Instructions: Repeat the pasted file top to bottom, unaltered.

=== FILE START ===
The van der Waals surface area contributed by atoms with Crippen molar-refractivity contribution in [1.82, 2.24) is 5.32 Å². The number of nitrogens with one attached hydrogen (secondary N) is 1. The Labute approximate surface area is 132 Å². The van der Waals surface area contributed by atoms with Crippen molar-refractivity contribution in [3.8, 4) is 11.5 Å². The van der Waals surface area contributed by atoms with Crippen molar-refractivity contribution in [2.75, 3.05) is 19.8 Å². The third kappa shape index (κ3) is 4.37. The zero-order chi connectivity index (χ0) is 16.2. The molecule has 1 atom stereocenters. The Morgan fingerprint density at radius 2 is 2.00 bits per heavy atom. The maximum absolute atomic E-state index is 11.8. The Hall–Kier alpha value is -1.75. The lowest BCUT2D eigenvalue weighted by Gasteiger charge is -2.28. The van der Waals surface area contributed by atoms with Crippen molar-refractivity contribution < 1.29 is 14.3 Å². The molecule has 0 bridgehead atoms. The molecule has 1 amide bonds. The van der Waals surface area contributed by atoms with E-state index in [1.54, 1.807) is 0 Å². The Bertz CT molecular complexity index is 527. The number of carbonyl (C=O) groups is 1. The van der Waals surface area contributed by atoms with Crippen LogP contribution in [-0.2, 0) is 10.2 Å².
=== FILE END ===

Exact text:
The van der Waals surface area contributed by atoms with Crippen molar-refractivity contribution in [1.82, 2.24) is 5.32 Å². The number of nitrogens with one attached hydrogen (secondary N) is 1. The Labute approximate surface area is 132 Å². The van der Waals surface area contributed by atoms with Crippen molar-refractivity contribution in [3.8, 4) is 11.5 Å². The van der Waals surface area contributed by atoms with Crippen molar-refractivity contribution in [2.75, 3.05) is 19.8 Å². The third kappa shape index (κ3) is 4.37. The zero-order chi connectivity index (χ0) is 16.2. The molecule has 1 atom stereocenters. The Morgan fingerprint density at radius 2 is 2.00 bits per heavy atom. The maximum absolute atomic E-state index is 11.8. The Hall–Kier alpha value is -1.75. The lowest BCUT2D eigenvalue weighted by Gasteiger charge is -2.28. The van der Waals surface area contributed by atoms with Crippen molar-refractivity contribution < 1.29 is 14.3 Å². The molecule has 0 bridgehead atoms. The molecule has 1 amide bonds. The van der Waals surface area contributed by atoms with E-state index in [1.54, 1.807) is 0 Å². The Bertz CT molecular complexity index is 527. The number of carbonyl (C=O) groups is 1. The van der Waals surface area contributed by atoms with Crippen LogP contribution in [-0.2, 0) is 10.2 Å².